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Polyethylene Heat?

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Back in ought5 (2005) I did some research thru the interwebs about PE wrap material, which the company I worked at threw away bunches and bunches of in the dumpster which ended up in a landfill.  I scoured the innernet looking for ways it could be turned into a fuel, since with a good clean burn, it produces only CO and water vapor.  I didn't find anything, and eventually scrapped the idea.  The true chemical nature of said material is a simple polymer, so I figured if there was a way to heat it via the firebox source so as to turn it liquidus, then feed it into the firey gates of the combustion chamber...

But, as I said - I soon gave up.   Any one thought of this, or am I in the wrong place?

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Location: Big Island, Hawaii (2300' elevation, 60" avg. annual rainfall, temp range 55-80 degrees F)
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First, I can't say that a homeowner burning plastics is a good idea for the environment. Nor for the normal wood stove either.

A tale.... Years ago a friend on mine decided to heat his shack by burning plastic. Not that I support his decision, but I can understand it. He was broke and had no means of cutting firewood that year. He was burning twigs and whatever small branches he could bust up. As the winter temps plunged down into single digits he started burning plastic. Plastic pallet wrap, and when that ran out, plastic bottles. He saved himself from freezing that winter, but he did cause some damage to his wood stove and burnt a hole through the base of his stove pipe. Apparently plastic burns a lot hotter than wood. Lucky for him, his wood stove was one of those wood/coal burners so it survived to high temperatures. End of tale---plastic will burn and produce intense heat. But at what cost to the environment? I don't know.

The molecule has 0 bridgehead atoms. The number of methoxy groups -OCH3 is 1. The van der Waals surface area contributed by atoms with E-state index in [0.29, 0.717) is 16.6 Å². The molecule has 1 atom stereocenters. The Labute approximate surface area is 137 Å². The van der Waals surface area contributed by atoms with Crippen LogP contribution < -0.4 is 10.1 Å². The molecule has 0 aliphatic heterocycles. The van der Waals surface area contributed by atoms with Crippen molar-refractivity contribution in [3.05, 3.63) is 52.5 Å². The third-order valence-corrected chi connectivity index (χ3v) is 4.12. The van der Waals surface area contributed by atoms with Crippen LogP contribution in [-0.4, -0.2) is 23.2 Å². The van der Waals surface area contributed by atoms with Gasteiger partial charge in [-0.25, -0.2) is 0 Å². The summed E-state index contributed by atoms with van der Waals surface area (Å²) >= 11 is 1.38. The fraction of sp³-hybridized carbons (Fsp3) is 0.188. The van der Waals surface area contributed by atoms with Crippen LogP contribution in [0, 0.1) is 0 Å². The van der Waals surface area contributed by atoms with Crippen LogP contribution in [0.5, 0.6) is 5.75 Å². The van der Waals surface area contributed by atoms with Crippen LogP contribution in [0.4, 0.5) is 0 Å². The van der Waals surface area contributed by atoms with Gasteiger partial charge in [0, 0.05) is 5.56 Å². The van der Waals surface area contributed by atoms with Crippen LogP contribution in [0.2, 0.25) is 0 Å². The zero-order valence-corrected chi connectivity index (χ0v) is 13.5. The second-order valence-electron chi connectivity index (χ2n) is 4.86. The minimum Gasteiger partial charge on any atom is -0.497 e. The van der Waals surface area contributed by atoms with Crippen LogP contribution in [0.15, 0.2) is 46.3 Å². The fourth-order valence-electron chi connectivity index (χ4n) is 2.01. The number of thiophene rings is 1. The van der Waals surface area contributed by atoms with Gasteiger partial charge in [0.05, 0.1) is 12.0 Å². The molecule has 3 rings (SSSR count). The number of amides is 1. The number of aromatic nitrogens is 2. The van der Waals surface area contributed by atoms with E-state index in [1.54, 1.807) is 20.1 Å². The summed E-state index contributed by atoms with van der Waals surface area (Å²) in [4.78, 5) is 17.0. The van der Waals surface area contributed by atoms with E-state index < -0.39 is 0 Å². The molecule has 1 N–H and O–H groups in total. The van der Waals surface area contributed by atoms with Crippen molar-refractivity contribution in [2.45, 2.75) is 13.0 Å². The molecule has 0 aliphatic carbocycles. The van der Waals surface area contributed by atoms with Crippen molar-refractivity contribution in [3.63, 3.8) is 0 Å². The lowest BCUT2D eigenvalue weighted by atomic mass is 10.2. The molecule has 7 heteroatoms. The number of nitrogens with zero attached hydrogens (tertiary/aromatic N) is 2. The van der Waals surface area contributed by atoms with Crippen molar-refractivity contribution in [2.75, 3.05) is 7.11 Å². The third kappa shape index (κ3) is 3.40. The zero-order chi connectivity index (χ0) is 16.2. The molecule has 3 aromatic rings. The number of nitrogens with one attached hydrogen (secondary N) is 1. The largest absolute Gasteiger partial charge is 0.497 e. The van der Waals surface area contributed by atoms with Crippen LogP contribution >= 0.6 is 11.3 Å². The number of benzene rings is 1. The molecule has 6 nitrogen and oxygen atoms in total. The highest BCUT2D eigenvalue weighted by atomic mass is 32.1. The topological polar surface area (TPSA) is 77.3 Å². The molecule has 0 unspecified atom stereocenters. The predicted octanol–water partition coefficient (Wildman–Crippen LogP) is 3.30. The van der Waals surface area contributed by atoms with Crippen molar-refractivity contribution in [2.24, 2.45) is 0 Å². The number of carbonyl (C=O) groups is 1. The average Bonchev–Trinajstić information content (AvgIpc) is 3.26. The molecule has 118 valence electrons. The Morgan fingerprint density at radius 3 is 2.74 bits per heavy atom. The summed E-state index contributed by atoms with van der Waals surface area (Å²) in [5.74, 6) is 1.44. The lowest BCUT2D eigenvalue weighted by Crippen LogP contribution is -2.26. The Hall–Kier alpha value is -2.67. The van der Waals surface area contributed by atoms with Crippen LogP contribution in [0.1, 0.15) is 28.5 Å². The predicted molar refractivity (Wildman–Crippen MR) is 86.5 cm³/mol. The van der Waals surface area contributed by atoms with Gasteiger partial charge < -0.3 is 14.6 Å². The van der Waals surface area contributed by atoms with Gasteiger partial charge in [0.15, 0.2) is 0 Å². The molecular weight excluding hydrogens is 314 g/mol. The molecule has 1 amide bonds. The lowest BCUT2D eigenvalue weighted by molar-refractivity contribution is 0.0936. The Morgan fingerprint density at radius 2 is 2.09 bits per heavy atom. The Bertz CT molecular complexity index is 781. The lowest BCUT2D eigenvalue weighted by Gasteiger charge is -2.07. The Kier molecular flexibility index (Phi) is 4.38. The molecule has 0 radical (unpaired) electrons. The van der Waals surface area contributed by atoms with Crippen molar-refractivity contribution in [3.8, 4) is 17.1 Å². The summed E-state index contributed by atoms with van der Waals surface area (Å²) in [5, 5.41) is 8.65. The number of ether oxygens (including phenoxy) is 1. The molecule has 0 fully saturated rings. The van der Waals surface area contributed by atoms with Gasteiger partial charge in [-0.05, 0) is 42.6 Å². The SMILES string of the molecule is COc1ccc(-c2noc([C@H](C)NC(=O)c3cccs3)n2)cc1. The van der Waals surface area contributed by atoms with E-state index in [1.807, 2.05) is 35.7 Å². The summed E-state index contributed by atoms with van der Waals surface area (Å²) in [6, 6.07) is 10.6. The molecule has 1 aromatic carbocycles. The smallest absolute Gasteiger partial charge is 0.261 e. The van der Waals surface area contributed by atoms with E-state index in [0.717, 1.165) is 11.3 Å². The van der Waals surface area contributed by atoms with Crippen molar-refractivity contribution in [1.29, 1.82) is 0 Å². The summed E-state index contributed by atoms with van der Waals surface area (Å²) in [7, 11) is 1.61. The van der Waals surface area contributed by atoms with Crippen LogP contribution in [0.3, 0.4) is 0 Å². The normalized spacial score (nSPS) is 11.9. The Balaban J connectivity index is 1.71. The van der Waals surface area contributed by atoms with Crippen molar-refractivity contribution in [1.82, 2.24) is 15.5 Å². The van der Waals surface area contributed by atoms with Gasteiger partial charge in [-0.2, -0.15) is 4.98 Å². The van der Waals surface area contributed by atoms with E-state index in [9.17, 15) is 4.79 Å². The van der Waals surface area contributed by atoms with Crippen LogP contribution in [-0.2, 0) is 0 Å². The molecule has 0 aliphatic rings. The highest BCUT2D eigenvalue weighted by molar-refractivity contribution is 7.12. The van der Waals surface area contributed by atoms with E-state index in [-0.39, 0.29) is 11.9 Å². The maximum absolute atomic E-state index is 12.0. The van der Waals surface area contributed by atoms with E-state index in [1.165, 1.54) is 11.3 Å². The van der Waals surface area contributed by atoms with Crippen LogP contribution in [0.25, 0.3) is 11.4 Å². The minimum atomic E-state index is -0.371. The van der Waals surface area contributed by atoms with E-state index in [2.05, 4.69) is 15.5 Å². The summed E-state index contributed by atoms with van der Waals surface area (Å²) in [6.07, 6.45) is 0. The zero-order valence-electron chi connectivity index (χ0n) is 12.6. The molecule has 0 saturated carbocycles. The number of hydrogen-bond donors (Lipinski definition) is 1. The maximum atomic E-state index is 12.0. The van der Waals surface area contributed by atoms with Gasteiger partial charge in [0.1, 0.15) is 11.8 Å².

I am aware that the State of Hawaii allows one of the electricity generating  companies here to burn plastic. But I don't know what the furnace requirements are, nor what the state of pollutants are.

I would think there has been lab work done on this topic but I don't know where to look for the results. Probably posted somewhere on the web on a professional site.
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